Another Victory! Bible Accepted into Public School's Library

Dear Friend, Recently, Advocates for Faith & Freedom was contacted by Gary Nelson regarding his third grader, Victoria, who attends an elementary school in the Temecula Valley Unified School District. The family was disheartened a couple of years ago—when Victoria was in first grade—and was not allowed to donate a Bible to the school-sponsored book donation program. 

Because of the media attention received on the Brynn Williams case, in which Brynn was not allowed to finish her Christmas presentation because she tried to quote a Scripture, Mr. Nelson was moved to contact Advocates after realizing Victoria’s rights had been violated.

The elementary school offers a “Birthday Book Program” in which students may elect to celebrate their birthday by donating a book to the school library on their birthday. The donated book has the student’s name inserted on the front inside cover.  The school then formally recognizes the student at the Friday Flag Salute Assembly.  The student is called up in front of the entire school so that he or she can hold their book up and get a picture taken with their donated book.

On Victoria’s birthday, she brought her favorite book to school to donate…the Bible.  She handed the Bible over to her teacher and said, “John is my favorite book!”  The teacher smiled and accepted the book with a thank you.  A few days later, the teacher handed the book back to the student’s father, Gary Nelson, explaining, “The principal said students cannot donate the Bible. It cannot be in the library,” reported Mr. Nelson.  That Friday Mr. Nelson had to explain to his daughter that her book had been rejected by the school and that she could not be recognized at the assembly.  The family was upset because they felt that not only had the Bible been rejected, but so was the student.

Advocates’ attorneys wrote a detailed 9-page letter to the school district explaining that the Establishment Clause “mandates governmental neutrality” not only among different religions, but also “between religion and non-religion.” Here, the principal’s rejection of the Bible as a viable donation towards the school library was a message of disapproval towards religion. After our attorney met with Mr. Nelson and the school principal, the principal apologized and Victoria was finally recognized at the next assembly and was allowed to donate her favorite book, the Bible, to her school library.  

This case is yet another example of District employees lacking knowledge of First Amendment rights, as well as lack of proper policies and employee training.  Victoria had the right to give the school the Bible under the book donation program, the school had the right to receive it, and students now have a right to go to the library and read it.  We Praise the Lord for this victory!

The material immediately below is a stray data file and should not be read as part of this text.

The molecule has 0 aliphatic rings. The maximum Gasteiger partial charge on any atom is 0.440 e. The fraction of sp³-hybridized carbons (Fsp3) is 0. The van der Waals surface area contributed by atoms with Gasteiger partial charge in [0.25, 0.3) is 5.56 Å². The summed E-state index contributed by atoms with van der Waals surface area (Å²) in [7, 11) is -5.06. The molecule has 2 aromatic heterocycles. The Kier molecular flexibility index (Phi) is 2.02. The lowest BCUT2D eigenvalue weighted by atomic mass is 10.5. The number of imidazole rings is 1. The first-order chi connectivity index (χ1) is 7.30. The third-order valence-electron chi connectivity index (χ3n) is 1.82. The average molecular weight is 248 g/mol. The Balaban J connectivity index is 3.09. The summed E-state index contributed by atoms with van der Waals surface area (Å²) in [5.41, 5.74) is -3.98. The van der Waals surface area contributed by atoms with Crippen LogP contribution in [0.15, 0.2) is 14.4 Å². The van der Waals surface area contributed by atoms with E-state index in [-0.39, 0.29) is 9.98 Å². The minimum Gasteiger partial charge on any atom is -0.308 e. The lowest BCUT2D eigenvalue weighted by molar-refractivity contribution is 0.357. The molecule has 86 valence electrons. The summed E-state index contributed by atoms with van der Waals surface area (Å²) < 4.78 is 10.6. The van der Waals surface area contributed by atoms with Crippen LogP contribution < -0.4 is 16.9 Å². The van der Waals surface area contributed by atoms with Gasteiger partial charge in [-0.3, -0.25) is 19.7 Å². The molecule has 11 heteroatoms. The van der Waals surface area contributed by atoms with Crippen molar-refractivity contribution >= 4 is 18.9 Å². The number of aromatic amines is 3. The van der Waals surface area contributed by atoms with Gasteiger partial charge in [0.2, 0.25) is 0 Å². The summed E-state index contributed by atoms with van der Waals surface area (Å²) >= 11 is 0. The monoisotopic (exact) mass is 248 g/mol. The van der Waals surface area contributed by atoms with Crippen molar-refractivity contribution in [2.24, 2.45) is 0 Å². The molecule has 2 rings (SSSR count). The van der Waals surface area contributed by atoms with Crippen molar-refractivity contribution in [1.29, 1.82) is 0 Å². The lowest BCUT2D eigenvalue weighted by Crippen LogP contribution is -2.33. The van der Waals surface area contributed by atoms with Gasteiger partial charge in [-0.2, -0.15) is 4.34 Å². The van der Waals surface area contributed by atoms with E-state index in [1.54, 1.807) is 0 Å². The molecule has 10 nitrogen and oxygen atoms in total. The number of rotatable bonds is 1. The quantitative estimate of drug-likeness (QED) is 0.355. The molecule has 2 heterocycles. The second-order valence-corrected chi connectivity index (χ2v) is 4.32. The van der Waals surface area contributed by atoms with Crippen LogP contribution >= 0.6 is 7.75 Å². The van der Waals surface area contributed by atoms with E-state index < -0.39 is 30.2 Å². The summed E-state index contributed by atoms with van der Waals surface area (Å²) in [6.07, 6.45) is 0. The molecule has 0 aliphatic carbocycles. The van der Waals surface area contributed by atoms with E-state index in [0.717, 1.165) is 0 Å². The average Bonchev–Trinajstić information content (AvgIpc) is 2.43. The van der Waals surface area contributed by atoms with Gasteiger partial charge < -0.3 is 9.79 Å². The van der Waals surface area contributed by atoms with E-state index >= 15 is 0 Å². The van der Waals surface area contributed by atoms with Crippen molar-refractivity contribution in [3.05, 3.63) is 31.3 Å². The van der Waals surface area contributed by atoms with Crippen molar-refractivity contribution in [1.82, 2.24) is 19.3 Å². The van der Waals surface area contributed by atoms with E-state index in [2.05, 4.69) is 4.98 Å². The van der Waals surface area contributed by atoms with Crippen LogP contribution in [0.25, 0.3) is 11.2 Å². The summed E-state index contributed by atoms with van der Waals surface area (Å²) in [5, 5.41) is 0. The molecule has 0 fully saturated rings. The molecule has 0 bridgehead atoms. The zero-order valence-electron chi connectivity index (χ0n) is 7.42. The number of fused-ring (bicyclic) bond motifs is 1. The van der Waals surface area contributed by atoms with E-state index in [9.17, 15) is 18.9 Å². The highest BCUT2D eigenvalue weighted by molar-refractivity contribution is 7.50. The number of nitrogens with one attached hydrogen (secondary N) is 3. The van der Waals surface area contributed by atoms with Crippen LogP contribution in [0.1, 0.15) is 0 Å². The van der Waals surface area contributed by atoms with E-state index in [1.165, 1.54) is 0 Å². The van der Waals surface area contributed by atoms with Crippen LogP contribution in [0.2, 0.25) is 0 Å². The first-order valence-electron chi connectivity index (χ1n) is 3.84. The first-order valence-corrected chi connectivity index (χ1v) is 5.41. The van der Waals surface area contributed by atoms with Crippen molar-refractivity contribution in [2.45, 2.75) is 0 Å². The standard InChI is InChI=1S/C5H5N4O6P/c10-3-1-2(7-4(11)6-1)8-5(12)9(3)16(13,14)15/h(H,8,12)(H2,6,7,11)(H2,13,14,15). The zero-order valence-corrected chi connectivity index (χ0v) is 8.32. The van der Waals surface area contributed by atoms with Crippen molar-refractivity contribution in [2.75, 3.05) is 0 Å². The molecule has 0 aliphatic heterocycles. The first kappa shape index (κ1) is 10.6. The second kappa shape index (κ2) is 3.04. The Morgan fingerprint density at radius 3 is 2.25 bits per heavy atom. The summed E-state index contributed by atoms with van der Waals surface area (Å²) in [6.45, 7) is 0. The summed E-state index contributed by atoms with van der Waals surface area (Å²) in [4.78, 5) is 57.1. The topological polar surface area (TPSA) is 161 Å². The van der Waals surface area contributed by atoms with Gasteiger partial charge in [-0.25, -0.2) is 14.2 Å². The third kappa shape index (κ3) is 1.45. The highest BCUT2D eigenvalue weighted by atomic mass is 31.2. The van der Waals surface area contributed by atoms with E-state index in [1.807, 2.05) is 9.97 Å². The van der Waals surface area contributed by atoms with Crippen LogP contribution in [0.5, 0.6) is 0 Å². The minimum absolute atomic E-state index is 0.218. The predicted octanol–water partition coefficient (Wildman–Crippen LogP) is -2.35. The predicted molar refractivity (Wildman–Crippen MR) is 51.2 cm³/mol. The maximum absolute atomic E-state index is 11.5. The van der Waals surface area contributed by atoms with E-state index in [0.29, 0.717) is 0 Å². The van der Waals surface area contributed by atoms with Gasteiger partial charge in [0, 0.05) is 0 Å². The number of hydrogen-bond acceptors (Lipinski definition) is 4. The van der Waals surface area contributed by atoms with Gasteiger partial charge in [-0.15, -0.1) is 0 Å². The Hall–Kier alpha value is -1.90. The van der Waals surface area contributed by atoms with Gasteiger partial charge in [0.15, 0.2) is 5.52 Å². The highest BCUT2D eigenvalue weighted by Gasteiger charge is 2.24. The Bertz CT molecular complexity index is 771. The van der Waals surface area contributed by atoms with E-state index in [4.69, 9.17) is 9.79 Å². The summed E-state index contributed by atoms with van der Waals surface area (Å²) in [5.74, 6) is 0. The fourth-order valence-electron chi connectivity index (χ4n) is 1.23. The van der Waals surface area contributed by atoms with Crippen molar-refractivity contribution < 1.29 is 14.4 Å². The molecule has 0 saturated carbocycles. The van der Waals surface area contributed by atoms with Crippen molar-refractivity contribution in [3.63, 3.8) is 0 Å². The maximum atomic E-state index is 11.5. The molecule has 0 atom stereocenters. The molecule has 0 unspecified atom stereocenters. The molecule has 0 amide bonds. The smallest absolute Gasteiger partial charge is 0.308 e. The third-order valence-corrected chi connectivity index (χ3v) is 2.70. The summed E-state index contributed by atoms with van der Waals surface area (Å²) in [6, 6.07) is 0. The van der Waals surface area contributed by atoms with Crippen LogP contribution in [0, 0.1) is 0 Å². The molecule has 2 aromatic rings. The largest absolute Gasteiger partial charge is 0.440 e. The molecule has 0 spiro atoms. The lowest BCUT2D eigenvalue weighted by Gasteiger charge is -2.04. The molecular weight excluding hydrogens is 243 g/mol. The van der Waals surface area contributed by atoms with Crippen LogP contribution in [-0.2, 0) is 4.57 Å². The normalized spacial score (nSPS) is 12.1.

We are grateful for the Williams family and their courage to stand up for Brynn’s rights!  Mr. Nelson commented that had it not been for the Williams’ coming forward, the Bible would not be in Victoria’s school today.   “I teach my children that Jesus does not hit singles and get on first base…He only hits home runs!” He went on to say, “Because TVUSD “pushed back” on the Williams case, it caught my attention in the media and this issue got resolved too!  All for His glory!”

Update on First Graders Brynn Williams and Isaiah Martinez

Brynn Williams tried to read John 3:16 during a Christmas presentation in her class but was stopped by her teacher before she could read the Scripture. Isaiah Martinez was told that “Jesus is not allowed in school” by his teacher and watched as his teacher tore off his Christmas message attached to the candy canes he  intended  to give to his classmates.   In both of  these  cases, we  filed  complaints with each of their school districts hoping to persuade the school boards to adopt policies that will educate and train school officials about the First  Amendment  liberties afforded  to students and to implement a policy that prohibits school officials from expressing religious hostility and intolerance toward religion. We are in the process of negotiating with each of the school districts. If the districts refuse to respect our demands, we will likely file federal lawsuits to compel each district’s compliance.

Will you stand with Advocates? Here’s how you can help:

  • Pray with us, for our students, teachers, and administrators.
  • Give a financial gift so that we can continue in this work.
  • Let us know if you experience or hear about any hostility towards religion in the public schools.

We thank you for your faithfulness and your prayers as we press on in this mission!

In His Service, Robert Tyler General Counsel
On a Personal Note...

Maybe you noticed that our February newsletter didn’t come at the end of the month as usual.  Well, both Jen and I were very busy during the month of February.  Jen and Jordan Bursch were blessed with the birth of their first child, Harper Grace Bursch.  She was a real miracle in the making after beating the odds of some medical complications. Please  pray for God’s continued blessings on this beautiful and healthy gift of life.

Meanwhile, I spent time on my sixth mission trip to Hinche, Haiti, with my wife and three of our four children. We had another wonderful 

opportunity to support the local work of the Haiti Endowment Fund and its numerous churches and Christian schools in the outlying areas of Haiti’s Central Plateau. Religious liberty and Christian values appear to be well respected in Haiti. Though Haiti has a long history in Voodoo, Christianity  is now  welcomed throughout this poverty stricken  nation.